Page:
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DHS- Liberty Stands Still movie cover poster

Liberty Stands Still is a 2002 crime thriller-drama film starring Wesley Snipes and Linda Fiorentino. Directed by Kari Skogland, it is a thriller about a man seeking revenge for his daughter's death.

Following its screening at the Palm Springs International Film Festival, the film failed to get a proper theatrical release and was released straight to DVD on October 22, 2002.


Liberty Wallace (Linda Fiorentino) is the Vice President of Marketing of one of the largest gun manufacturers in the United States, McCloud Industries. She's the daughter of the company's founder, and married to the company's ruthless CEO, Victor Wallace (Oliver Platt). While Victor is busy weapons trafficking in international armaments, Liberty takes business breaks to conduct an affair with actor Russell Williams (Martin Cummins).

The balance of their marriage of convenience shifts when a sniper named Joe (Wesley Snipes) aims his rifle at Liberty as she walks through a busy Los Angeles park on her way to meet Russell. Joe calls Liberty on her cell phone and orders her to shackle herself to a nearby hot dog vendor's cart. Liberty has no intention of acquiescing to Joe's wishes, until Joe begins shooting.

Quickly convinced, she locks herself to the stand, only to learn that it is loaded with explosives. If she calls for help, hangs up the phone, mutes the phone, or fails to co-operate, the bomb will go off. Joe has also attached a bomb to Russell, who is now in his dressing room at the theater.

Liberty realizes she can not buy her way out of the situation, and she is forced to consider Joe's demand for an anti-gun forum. It is revealed that Joe's daughter was fatally shot at school by a classmate, who used a gun manufactured by McCloud Industries. Joe has decided to show Liberty what it is like to be on the other end of the weapon, and the horrors of what she has had a blind hand in for years.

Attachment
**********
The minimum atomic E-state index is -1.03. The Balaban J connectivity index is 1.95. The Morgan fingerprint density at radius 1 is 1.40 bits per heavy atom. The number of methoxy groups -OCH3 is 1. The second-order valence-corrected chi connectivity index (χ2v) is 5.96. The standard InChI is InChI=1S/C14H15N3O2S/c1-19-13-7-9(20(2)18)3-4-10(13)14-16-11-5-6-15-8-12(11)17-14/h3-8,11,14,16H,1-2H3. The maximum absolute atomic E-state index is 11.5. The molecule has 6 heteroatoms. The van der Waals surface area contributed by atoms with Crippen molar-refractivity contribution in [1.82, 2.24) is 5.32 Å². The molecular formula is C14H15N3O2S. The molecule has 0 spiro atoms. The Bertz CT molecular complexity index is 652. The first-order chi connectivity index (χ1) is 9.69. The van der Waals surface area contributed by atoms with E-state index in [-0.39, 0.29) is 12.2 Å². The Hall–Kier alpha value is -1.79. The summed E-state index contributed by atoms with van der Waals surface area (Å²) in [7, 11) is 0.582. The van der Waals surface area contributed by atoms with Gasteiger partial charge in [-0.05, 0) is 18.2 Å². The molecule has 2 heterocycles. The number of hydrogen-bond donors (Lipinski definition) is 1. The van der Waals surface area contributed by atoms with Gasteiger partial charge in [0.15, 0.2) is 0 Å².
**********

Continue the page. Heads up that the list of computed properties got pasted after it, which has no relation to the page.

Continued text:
Victor has apparently bartered illegal deals without Liberty's knowledge, ones that have resulted in easier access to weapons for street dealers, including the ones who sold the weapon that killed Joe's daughter. Joe wants Liberty to use her political connections and this incident to spark a public debate on the Second Amendment. Despite his past, Joe no longer supports the unequivocal right to bear arms.

Joe tells Liberty that she is going to die, but that she can die a hero if she exposes her company's shady business dealings and political connections before she's killed. As Joe monitors and records her every move, Liberty reveals secrets about her own past, and her business dealings.

When Victor, who is also having an affair, finds out that Liberty has been taken hostage, he is torn between protecting himself and allowing Liberty to be killed, or going to help her. Eventually, he arrives on the scene. At first, it seems that Joe, who is actually a former CIA agent named Alex, is using Liberty as bait to attract media attention, but then Joe guns down news reporter Bill Tollman (Jonathan Scarfe), who is also the son of a hawkish U.S. Senator.

Joe calls Victor on his cell phone, and Victor recognizes the caller's voice. Joe shoots and kills Victor in front of Liberty, and he then informs her that a key to the shackles is hidden in a box, underneath the hot dog cart. Liberty retrieves the key and releases herself, and then she runs to Russell's dressing room. Together, they helplessly watch the timer on his bomb count down to zero. When the bomb does not explode, they realize that it was a fake.

Meanwhile, a police SWAT team has figured out which building Joe is hiding in. Before they can get to Joe, he shoots himself in the head, and dies, but he has already forwarded Liberty's recorded confessions to several newspapers.


The Film premiered at the Palm Springs International Film Festival on January 18, 2002, originally planned to have a worldwide theatrical release, but due to the film's critical reception it was released DTV in 2003.


The film has received mostly negative reviews; critics praised Snipes and Fiorentino's performances, but panned the overall premise. The film was panned by gun-rights supporters as being very anti-gun and portraying all firearm owners in a negative light. Many noted the film's similarities to Joel Schumacher's Phone Booth, another film released around the same time.

The film has a 5.7/10 on IMDB.